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The latest adventure starts in paradise

Simon Parker's picture
Cycling through the rainforest at Cape York on the GDR bicycle touring route. Cycle Traveller

It began with a simple conversation at a rest area just north of Elliot, in the Northern Territory. We were telling a Queensland couple about our plans to cycle and map the Great Dividing Range, starting in Cairns.

"Were you considering doing Cape York as well," came the reply. "My son lives up there and he says they've only just been grading the main road as the wet season finished later than usual this year. So the road is probably pretty good at the moment."

Pretty good is relative, but the seed was planted.

By the time we departed Katherine, just a week or so later, we had booked a flight from Cairns to Horn Island, the main airport that services the Torres Strait Islands. These islands, all 100 or so of them, sit in between Cape York and Papua New Guinea, around 150km to the north.

Thursday Island, Torres Straits. Cycle TravellerSince then it's been a particularly busy period for us. We still had plenty to do in relation to finishing the Red Centre Route, both in terms of cycling and collecting the necessary information for our maps. We also had to prepare to fly to Cairns, where we had a week's accommodation booked, originally with a view to putting our feet up. It ended up being quite the opposite, as we needed time to find various supplies for what is a very different type of touring trip to the remainder of the GDR route. This included the struggle to find the right sort of the tyres for what we were planning – the wider, the better for the rough, unsealed roads ahead! We ended up settling on a 42mm front, with a smooth centre and knobbies on the sides, and 'Mr Tuffie' puncture resistant liners, and a standard 35mm rear with robust puncture resistance built in.

We've stripped back in what we're carrying, to the point where we now just have the one sleeping bag between us that we can use as a blanket. That alone saves us 4kg compared to our other, much warmer sleeping bags. Not that we've even needed the new sleeping bag yet, with night-time temperatures rarely getting much below 20 degrees.

The red dust of Cape York, Queensland. Cycle TravellerMoreover, while in Cairns we had to complete a number of other Cycle 

Traveller-related tasks that needed urgent attention.

Any stresses we may have had though rapidly fell away as we soared into the pristine blue sky; our window gave us a panoramic view of the Great Barrier Reef as we edged northward, with its diverse coral cays of all shapes and sizes keeping us transfixed by the window. Horn Island, where we landed, and the adjacent Thursday Island, are destinations in their own right, both wrapped in a turquoise ocean that inspires tranquility. Nothing was rushed, the locals were extremely friendly, and we simply loved our (albeit short) time there. From Thursday Island it was a ferry trip across to the mainland, to the small town of Siesia.

So, what are we planning? Well, we'll be riding south along the main unsealed, and very, very dusty and corrugated (in parts) road that links 'The Tip' -- the most northern point of the Australian mainland in Cape York – to the rest of Queensland. Around 800km of unsealed road, along which there will be long stretches without services. This route will serve as an extra leg on the main GDR journey for those who want to cycle the entire Australian mainland Great Dividing Range and who like a bit of adventure.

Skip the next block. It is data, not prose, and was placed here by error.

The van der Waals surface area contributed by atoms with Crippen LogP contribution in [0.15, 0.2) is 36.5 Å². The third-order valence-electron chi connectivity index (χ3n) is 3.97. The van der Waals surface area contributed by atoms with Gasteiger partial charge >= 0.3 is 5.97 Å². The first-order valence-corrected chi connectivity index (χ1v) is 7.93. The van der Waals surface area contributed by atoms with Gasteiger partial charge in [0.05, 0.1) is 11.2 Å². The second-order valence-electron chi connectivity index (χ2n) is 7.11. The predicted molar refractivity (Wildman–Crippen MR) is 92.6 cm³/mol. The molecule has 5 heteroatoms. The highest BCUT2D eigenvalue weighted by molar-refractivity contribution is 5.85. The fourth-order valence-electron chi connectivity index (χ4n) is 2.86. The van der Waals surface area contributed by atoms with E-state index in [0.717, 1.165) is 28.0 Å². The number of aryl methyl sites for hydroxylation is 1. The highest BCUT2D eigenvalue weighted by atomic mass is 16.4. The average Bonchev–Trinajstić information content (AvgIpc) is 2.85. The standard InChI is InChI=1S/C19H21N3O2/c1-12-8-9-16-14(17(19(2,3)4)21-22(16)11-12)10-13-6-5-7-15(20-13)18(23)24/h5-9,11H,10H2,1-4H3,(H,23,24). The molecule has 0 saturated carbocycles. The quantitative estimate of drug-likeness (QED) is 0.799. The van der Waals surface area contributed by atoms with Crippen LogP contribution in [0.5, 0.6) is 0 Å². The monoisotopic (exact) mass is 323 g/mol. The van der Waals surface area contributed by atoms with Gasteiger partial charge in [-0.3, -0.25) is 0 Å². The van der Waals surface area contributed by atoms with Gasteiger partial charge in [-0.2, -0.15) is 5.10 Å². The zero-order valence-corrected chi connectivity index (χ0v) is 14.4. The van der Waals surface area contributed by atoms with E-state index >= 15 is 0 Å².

We've already ridden to The Tip, otherwise referred to as Pajinka, from where we're currently staying in Seisia – an 80km return trip, around 66km of which was on unsealed road. Much of the road was excellent, having been recently graded (this is a lottery in these parts though – the roads can vary significantly based on when the last grade took place, the weather and how many 4WDs have been on it). And it took us through some of the most enchanting and pristine primary rainforest you'll find anywhere in the world. One section was a single lane road, tunnelling its ways through the overhanging trees, the odd bird call the only noise to punctuate the silence. Traffic was light, and the silence was golden.

At the northernmost tip of the Australian mailand. Cape York. Cycle TravellerStanding on the northern most point of Australia was a surreal experience, one matched by the stunning scenery that surrounds it. We know we have some tough kilometres ahead but the satisfaction of having made it to a part of Australia so few do should help us push through any harder days we may have.

We've also stayed in Seisia a bit longer than originally planned, soaking up the chilled atmosphere and getting in some R&R before starting our trek south. It's an exciting time for us, and we look forward to sharing the next 6,000km journey with you.

On a final note a big thanks to fellow cycle tourist and adventurer Ryan, in Port Douglas, who very kindly let us store some of the items we didn't need for this leg of the trip. His kindness is very much appreciated, and has helped us get our weight down for this trip.

Images fro top: 1. The rainforest on the way to the Tip of Cape York. 2. Thursday Island, Torres Straits. 3. The red dust of the peninsula. 4. Standing at the northernmost point of mainland Australia.

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